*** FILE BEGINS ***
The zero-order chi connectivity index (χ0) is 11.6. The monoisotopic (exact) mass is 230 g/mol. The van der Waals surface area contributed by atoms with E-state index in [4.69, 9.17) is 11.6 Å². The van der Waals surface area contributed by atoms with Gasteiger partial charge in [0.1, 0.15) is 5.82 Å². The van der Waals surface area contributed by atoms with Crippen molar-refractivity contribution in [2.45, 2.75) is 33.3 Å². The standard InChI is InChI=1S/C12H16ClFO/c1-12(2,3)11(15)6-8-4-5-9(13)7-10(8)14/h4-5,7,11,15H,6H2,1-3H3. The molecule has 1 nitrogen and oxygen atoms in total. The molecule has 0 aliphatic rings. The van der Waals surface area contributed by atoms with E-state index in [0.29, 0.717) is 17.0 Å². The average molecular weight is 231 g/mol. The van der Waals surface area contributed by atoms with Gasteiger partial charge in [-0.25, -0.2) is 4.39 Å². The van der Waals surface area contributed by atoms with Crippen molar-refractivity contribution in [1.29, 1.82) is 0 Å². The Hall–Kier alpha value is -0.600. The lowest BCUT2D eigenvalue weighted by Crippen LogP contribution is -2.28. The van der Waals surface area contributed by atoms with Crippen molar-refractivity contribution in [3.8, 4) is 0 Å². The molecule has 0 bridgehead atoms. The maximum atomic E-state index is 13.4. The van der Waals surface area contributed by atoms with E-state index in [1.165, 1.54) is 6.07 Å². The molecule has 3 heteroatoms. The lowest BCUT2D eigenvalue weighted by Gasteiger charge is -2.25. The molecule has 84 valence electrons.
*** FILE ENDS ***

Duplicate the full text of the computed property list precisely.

The zero-order chi connectivity index (χ0) is 11.6. The monoisotopic (exact) mass is 230 g/mol. The van der Waals surface area contributed by atoms with E-state index in [4.69, 9.17) is 11.6 Å². The van der Waals surface area contributed by atoms with Gasteiger partial charge in [0.1, 0.15) is 5.82 Å². The van der Waals surface area contributed by atoms with Crippen molar-refractivity contribution in [2.45, 2.75) is 33.3 Å². The standard InChI is InChI=1S/C12H16ClFO/c1-12(2,3)11(15)6-8-4-5-9(13)7-10(8)14/h4-5,7,11,15H,6H2,1-3H3. The molecule has 1 nitrogen and oxygen atoms in total. The molecule has 0 aliphatic rings. The van der Waals surface area contributed by atoms with E-state index in [0.29, 0.717) is 17.0 Å². The average molecular weight is 231 g/mol. The van der Waals surface area contributed by atoms with Gasteiger partial charge in [-0.25, -0.2) is 4.39 Å². The van der Waals surface area contributed by atoms with Crippen molar-refractivity contribution in [1.29, 1.82) is 0 Å². The Hall–Kier alpha value is -0.600. The lowest BCUT2D eigenvalue weighted by Crippen LogP contribution is -2.28. The van der Waals surface area contributed by atoms with Crippen molar-refractivity contribution in [3.8, 4) is 0 Å². The molecule has 0 bridgehead atoms. The maximum atomic E-state index is 13.4. The van der Waals surface area contributed by atoms with E-state index in [1.165, 1.54) is 6.07 Å². The molecule has 3 heteroatoms. The lowest BCUT2D eigenvalue weighted by Gasteiger charge is -2.25. The molecule has 84 valence electrons.